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Discussion in 'Porsche' started by Auraraptor, Oct 31, 2003.
Thoughts on these cars? They remain the only Porsche I like of the 911esk body style.
I thought about getting a 912 and looked at a few locally...Pretty cool cars! However, for a few thousand more I would certainly bump up to a similar generation 911. I think the extra power would make a difference. As odd as it sounds too, the older 912s and 911s were the most comfortable sports cars I have ever sat in
Interesting. What is the body model is that gen 911? (like 993, 996 etc)
I don't care about 911s although my wife loves them.
This is just the oldest thread I could find to bump.
Actually I do like the last gen air heads...993???
I love the 993 more and more every time I see it.
Geeze, how do I roll back the years?
Back in the day, I used to run with Buddies who were running Hemi's with headers, no mufflers, honking 4 barrels, slicks, you name it.
Sports cars were these weird little POS that could barely crack 25 HP going downhill with a tailwind.
All this meant that you had to learn how to drive.
The early 911 cars are skyrocketing in price at the moment. Especially, the "S" models. Many people like these older (1964-1973) 911s the best due to their lack of federal regualtions. These cars are the most raw of the 911 bunch and many see the 911RS as the best porsche ever made. 912s are the same body with an old 356 type engine. Accordingly, they are less spirited to drive. However, if the early 911 body style is what you are looking for and you are on a budget, a 912 is the way to go.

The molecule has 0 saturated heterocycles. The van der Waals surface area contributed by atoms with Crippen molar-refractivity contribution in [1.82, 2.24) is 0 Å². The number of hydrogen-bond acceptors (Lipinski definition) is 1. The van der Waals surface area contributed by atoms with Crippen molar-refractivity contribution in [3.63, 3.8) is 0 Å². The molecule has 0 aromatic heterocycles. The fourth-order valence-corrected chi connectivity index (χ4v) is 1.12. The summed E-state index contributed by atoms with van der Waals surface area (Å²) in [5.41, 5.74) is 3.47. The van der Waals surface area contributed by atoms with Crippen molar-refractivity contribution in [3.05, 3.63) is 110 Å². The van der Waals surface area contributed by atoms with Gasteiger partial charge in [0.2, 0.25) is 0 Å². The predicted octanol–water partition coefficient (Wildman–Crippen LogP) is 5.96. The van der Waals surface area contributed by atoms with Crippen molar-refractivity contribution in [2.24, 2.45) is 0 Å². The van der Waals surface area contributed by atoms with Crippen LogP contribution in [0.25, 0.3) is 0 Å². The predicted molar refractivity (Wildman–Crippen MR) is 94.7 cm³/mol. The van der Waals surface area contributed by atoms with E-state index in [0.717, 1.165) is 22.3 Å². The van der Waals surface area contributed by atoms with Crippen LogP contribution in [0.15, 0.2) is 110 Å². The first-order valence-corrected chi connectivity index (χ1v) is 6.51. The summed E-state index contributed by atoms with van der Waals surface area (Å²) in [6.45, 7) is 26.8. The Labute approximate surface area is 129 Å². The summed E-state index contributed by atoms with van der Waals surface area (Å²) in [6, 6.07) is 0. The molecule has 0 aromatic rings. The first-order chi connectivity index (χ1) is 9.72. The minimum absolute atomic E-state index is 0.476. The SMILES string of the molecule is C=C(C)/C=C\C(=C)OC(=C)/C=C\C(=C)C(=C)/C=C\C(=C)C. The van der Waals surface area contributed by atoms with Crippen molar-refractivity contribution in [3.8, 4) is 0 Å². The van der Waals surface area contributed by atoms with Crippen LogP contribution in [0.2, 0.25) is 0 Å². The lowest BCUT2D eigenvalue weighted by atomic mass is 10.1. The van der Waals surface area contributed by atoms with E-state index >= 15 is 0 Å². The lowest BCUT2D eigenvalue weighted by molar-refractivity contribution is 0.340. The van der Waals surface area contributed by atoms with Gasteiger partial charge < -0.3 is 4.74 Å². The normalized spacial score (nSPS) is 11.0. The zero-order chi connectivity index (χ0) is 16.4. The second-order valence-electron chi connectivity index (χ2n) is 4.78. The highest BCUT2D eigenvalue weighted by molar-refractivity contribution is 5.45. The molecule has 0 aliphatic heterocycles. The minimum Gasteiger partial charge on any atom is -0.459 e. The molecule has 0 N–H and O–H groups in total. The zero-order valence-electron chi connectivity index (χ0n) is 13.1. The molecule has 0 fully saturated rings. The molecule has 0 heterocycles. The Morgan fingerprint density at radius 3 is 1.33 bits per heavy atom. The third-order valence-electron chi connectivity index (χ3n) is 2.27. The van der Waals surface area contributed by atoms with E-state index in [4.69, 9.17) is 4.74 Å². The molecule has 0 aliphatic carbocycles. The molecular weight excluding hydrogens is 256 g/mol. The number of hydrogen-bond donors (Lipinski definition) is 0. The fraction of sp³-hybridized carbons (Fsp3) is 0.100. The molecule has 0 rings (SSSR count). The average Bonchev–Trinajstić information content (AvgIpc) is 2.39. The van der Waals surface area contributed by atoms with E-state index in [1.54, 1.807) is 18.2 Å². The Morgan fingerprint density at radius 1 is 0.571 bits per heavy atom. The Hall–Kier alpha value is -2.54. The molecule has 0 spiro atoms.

Ferrari adds electronics now for those that never did...
When I had my 911, a friend had a 912, and we traded for a few days. I thought the 912 was great fun--you could drive like a lunatic and be barely breaking the law...it really was a fun car. Not fast, but fun.
There's a few 964's modded to look like early 911's, which gives you the best of both worlds. I've even thought of moding my Ruf 964 to the older style look (but think I may just have to change it into a 911 speedster lookalike)
Prices are heading up on the early 911's. The next affordable, really desireable 911's are the '87-'89 cars, which have the improved gearbox, and then the 993 ('95-'98).
The problem with the 997 is you can't get tartain plaid seats and a basketweave dash motif.
I owned a mint 1968 912 for some time.
It was an absolute blast to zip around. The car is by no means fast, especially by modern standards. However, everything about the car just felt right. The structure, handling, brakes are all superb.
Drive one and see if it's for you.
I owned a 1969 912 from 1999-2001 (my high school days) and I loved that car! It was so well balanced. You could push it to it's limit and it would still be oh so smooth.
I ended up redoing the entire interior and installed a roll cage, then painted it Artic Silver and was getting ready to rebuild the motor and trans when a gentleman in NC offered me $6,000 for it cause I was wanting a 911SC, instead I blew the $6k on strippers and ended up with a used 944. Wish I had that 912 back now!
I picked up a "basket case" '67 912 cheaply... planned to drop a 250hp Corvair turbo drivetrain in it, but discovered it had a later model Type IV engine back there (similar to the 1976 912E). The PO had driven it a couple hundred miles home and had disassembled for some minor rust repair (mainly floorboards) and had given up on it.
My kid began stripping the paint off for a bare metal respray and then she lost interest. I'd sell the car cheap (actually for less than the cost of the new parts that come with it) if anyone wants to play around with one.
My impression is that these cars were much better balanced than concurrent 911's, but also considerably slower.
Just sold my '76 911s.
The car was VERY light. The suspension & gearing from the factory was fantastic!!!
The only races I lost in that car were in a straight line and over 100mph to cars with considerably more power (later model 911's)....
You can still find the older 911s for "cheap" & they are fun to work on. I drove mine through most of graduate school & it was as realiable as a old-school VW...